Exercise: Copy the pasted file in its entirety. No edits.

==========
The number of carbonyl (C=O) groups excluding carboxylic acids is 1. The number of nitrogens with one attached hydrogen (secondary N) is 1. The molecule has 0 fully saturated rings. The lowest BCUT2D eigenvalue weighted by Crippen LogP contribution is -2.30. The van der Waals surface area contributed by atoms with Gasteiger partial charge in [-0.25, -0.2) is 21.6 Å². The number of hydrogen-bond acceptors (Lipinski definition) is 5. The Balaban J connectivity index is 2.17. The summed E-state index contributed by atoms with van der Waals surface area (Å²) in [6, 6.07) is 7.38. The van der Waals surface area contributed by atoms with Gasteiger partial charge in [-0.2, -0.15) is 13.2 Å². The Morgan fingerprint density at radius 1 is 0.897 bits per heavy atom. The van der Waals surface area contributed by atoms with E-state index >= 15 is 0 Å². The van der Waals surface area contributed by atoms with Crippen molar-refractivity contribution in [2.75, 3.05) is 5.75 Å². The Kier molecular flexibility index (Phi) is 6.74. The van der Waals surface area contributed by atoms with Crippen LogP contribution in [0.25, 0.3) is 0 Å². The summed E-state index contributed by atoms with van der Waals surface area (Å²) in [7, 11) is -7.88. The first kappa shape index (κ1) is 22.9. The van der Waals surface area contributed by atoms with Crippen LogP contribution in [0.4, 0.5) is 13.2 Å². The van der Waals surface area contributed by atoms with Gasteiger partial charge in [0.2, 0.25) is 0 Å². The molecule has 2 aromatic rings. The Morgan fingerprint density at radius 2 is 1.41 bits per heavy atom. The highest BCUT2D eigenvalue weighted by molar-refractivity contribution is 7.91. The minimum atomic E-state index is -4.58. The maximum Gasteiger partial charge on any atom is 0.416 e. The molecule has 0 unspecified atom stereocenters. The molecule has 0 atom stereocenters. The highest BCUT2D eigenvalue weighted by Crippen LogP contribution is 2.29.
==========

The number of carbonyl (C=O) groups excluding carboxylic acids is 1. The number of nitrogens with one attached hydrogen (secondary N) is 1. The molecule has 0 fully saturated rings. The lowest BCUT2D eigenvalue weighted by Crippen LogP contribution is -2.30. The van der Waals surface area contributed by atoms with Gasteiger partial charge in [-0.25, -0.2) is 21.6 Å². The number of hydrogen-bond acceptors (Lipinski definition) is 5. The Balaban J connectivity index is 2.17. The summed E-state index contributed by atoms with van der Waals surface area (Å²) in [6, 6.07) is 7.38. The van der Waals surface area contributed by atoms with Gasteiger partial charge in [-0.2, -0.15) is 13.2 Å². The Morgan fingerprint density at radius 1 is 0.897 bits per heavy atom. The van der Waals surface area contributed by atoms with E-state index >= 15 is 0 Å². The van der Waals surface area contributed by atoms with Crippen molar-refractivity contribution in [2.75, 3.05) is 5.75 Å². The Kier molecular flexibility index (Phi) is 6.74. The van der Waals surface area contributed by atoms with Crippen LogP contribution in [0.25, 0.3) is 0 Å². The summed E-state index contributed by atoms with van der Waals surface area (Å²) in [7, 11) is -7.88. The first kappa shape index (κ1) is 22.9. The van der Waals surface area contributed by atoms with Crippen LogP contribution in [0.4, 0.5) is 13.2 Å². The van der Waals surface area contributed by atoms with Gasteiger partial charge in [0.2, 0.25) is 0 Å². The molecule has 2 aromatic rings. The Morgan fingerprint density at radius 2 is 1.41 bits per heavy atom. The highest BCUT2D eigenvalue weighted by molar-refractivity contribution is 7.91. The minimum atomic E-state index is -4.58. The maximum Gasteiger partial charge on any atom is 0.416 e. The molecule has 0 unspecified atom stereocenters. The molecule has 0 atom stereocenters. The highest BCUT2D eigenvalue weighted by Crippen LogP contribution is 2.29.